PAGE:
Uber is set to battle it out with a top EU court in a landmark case, which will determine whether the app-based firm could be exempt from strict laws that regular firms are obliged to follow. Uber will seek to persuade the EU court on 6 December, that it is a digital service and not a regular transport firm, in its effort to evade strict laws.

The US-based taxi app firm has faced bitter opposition from local competition and authorities since launching in Europe five years ago. Local taxi companies and regulators fear Uber's current position of not being bound by local safety and licensing rules creates unfair competition.

In the event of a ruling that classifies Uber as a transport firm, the company could be liable to comply with stricter regulations on licensing, insurance and safety, Reuters reported. Some claim that stringent regulations protect employees and block the entry of digital start-ups seeking to gain a foothold in the EU, without offering workers formalised or organised work and curb basic rights.

Uber began experiencing problems in the EU after Barcelona's main taxi operator filed a lawsuit against the firm, alleging that it was running an illegal service, in 2014. The case concerned the firm's UberPOP service, which the company halted after the lawsuit.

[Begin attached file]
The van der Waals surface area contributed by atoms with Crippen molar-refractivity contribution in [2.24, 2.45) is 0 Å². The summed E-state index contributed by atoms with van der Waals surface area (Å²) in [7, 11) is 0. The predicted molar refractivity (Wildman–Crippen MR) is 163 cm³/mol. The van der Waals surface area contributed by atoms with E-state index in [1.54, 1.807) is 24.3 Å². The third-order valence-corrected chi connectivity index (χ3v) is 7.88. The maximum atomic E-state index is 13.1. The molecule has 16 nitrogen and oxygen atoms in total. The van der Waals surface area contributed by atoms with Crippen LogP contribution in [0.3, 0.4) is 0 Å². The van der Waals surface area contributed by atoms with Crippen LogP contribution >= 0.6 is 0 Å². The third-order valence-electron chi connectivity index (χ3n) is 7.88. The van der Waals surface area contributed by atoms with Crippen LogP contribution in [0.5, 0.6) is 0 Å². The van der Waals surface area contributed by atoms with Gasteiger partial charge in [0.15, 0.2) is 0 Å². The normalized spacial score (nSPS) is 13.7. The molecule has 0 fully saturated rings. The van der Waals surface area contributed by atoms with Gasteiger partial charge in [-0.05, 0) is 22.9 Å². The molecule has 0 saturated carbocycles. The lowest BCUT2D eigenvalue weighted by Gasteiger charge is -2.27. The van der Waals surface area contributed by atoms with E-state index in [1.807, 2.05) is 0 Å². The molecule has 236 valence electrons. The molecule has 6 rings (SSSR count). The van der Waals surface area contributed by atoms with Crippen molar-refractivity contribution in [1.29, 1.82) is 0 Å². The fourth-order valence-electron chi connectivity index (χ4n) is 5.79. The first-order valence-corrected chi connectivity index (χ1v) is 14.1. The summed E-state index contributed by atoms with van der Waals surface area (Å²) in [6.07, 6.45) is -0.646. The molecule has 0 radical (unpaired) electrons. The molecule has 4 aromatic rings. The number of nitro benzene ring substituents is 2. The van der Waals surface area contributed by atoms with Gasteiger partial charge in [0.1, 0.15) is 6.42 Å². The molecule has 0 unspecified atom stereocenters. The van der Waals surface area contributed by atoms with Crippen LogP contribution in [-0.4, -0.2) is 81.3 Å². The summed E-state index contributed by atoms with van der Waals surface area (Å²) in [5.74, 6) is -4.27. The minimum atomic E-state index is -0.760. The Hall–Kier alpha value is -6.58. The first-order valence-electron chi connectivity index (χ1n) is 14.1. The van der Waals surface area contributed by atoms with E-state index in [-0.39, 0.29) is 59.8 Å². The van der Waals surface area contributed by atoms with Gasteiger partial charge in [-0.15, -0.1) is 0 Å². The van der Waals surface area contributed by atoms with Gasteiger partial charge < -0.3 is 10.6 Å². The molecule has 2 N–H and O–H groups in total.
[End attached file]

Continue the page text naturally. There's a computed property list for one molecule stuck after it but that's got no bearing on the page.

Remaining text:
The case has garnered global interest, with the Netherlands, where Uber has its European headquarters, along with Finland, Poland, Greece and the European Free Trade Association (EFTA) having submitted a written observation, in support of Uber. However, Spain, France and Ireland, in their submissions, have classified Uber as a transport service.

The case will be presided over by a grand chamber of 15 judges, with over 200 participants signed up for the hearing.